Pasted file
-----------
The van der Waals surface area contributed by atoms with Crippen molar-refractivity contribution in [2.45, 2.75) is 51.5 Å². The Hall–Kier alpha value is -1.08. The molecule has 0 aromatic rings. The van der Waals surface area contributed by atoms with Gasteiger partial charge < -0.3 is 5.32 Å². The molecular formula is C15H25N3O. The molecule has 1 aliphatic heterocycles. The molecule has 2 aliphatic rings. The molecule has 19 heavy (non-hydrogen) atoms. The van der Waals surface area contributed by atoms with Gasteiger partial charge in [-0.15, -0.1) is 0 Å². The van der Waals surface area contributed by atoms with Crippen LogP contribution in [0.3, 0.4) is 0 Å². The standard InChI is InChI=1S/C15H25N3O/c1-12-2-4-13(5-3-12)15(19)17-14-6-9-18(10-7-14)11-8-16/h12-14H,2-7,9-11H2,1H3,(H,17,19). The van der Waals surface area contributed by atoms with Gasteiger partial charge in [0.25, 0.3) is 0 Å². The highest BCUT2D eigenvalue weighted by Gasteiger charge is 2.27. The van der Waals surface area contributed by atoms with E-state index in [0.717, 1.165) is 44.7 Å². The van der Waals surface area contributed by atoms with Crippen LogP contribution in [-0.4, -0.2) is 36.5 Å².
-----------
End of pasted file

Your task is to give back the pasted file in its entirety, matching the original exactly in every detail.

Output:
The van der Waals surface area contributed by atoms with Crippen molar-refractivity contribution in [2.45, 2.75) is 51.5 Å². The Hall–Kier alpha value is -1.08. The molecule has 0 aromatic rings. The van der Waals surface area contributed by atoms with Gasteiger partial charge < -0.3 is 5.32 Å². The molecular formula is C15H25N3O. The molecule has 1 aliphatic heterocycles. The molecule has 2 aliphatic rings. The molecule has 19 heavy (non-hydrogen) atoms. The van der Waals surface area contributed by atoms with Gasteiger partial charge in [-0.15, -0.1) is 0 Å². The van der Waals surface area contributed by atoms with Crippen LogP contribution in [0.3, 0.4) is 0 Å². The standard InChI is InChI=1S/C15H25N3O/c1-12-2-4-13(5-3-12)15(19)17-14-6-9-18(10-7-14)11-8-16/h12-14H,2-7,9-11H2,1H3,(H,17,19). The van der Waals surface area contributed by atoms with Gasteiger partial charge in [0.25, 0.3) is 0 Å². The highest BCUT2D eigenvalue weighted by Gasteiger charge is 2.27. The van der Waals surface area contributed by atoms with E-state index in [0.717, 1.165) is 44.7 Å². The van der Waals surface area contributed by atoms with Crippen LogP contribution in [-0.4, -0.2) is 36.5 Å².